So you knit, sew, run, bike ride, cook and have two dogs. Your hobbies require you to actually own stuff, and therefore have created a good deal of clutter. "You really have to identify an amount of space - a place - for things. If you have a dog, make sure the leash and bags are all kept in one area," Kristie advises. In finding a home for your hobbies, you may discover you don't have room for all of them, helping you to identify which ones should be a priority.
9 File things ... now
Kristie says that one of the best organizing investments is a filing cabinet. Just think: All of those piles of papers in your home office can be put away in mere moments. And you won't spend hours of your precious time trying to locate your donation receipts come tax time. Don't worry, not all filing cabinets are of the old, stacked metal variety. You can find ones with classy design elements at places like West Elm, Ikea and Pottery Barn.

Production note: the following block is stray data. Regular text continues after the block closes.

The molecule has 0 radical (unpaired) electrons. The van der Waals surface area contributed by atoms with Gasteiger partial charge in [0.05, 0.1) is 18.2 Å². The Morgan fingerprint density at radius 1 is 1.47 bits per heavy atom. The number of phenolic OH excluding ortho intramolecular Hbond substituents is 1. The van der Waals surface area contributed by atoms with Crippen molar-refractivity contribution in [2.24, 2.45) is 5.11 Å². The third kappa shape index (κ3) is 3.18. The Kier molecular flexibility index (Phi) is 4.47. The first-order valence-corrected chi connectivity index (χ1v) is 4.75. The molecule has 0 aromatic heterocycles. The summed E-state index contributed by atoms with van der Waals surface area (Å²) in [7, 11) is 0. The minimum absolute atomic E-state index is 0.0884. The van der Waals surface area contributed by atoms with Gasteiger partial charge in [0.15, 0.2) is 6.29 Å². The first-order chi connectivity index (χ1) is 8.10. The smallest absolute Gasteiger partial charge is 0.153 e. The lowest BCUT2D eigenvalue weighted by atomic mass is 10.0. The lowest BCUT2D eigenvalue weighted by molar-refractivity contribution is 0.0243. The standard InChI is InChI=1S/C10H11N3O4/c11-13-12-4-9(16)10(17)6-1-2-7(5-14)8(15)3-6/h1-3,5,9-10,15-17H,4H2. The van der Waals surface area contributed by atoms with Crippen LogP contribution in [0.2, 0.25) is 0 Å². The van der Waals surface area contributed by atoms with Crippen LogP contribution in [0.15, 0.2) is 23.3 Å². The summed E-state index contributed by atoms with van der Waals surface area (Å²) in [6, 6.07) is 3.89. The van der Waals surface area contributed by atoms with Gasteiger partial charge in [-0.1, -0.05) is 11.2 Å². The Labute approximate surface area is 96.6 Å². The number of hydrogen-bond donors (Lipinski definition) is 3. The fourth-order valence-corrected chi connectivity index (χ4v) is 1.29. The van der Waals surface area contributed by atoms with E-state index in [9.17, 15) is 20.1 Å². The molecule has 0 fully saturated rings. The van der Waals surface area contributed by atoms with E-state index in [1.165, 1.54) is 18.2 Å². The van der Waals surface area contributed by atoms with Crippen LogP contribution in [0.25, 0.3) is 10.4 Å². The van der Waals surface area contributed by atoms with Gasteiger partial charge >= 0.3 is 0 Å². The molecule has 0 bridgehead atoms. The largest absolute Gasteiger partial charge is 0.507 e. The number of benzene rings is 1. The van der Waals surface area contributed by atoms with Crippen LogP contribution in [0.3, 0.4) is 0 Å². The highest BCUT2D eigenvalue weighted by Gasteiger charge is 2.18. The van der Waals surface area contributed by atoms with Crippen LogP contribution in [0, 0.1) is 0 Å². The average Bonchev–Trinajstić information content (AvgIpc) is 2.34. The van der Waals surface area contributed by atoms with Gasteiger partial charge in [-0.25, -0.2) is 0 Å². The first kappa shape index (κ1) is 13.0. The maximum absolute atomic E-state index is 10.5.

10 Give away
Dedicate a specific spot in your house or garage for giveaway items, and place a box there. When you come across something you no longer need or want, you can discard it to the giveaway spot immediately, rather than setting it back down and forgetting about it. Plan a monthly trip to your local Goodwill or Salvation Army drop-off location to get rid of the goods you no longer have room for.
A warm, cozy throw is an absolutely guest room essential
How to create a welcoming, cozy place for guests that adds that special, thoughtful touch.
In case of chilly nights, make sure your guests are warm enough. A spare throw strewn across the bed means they won’t have to ask you for an extra blanket in the middle of the night. Warmest Throw, West Elm, $24.99.
A small chalkboard hanging on the wall or placed on the nightstand is the perfect way to make sure your guests know the WiFi password so they don’t have to repeatedly ask for it. Since virtually everyone needs to be connected these days, this is a thoughtful touch to any guest room. Modular Chalkboard Tile,Pottery Barn, $49.
Channel a luxury hotel vibe with fancy soap, just for your guest’s personal use. Place on top of one or two folded towels on their bed so they know that it’s theirs. This particular soap is French milled by artisan soap makers, beautifully packaged and has a light and natural fragrance. Elderflower Bar Soap, Proper, $15.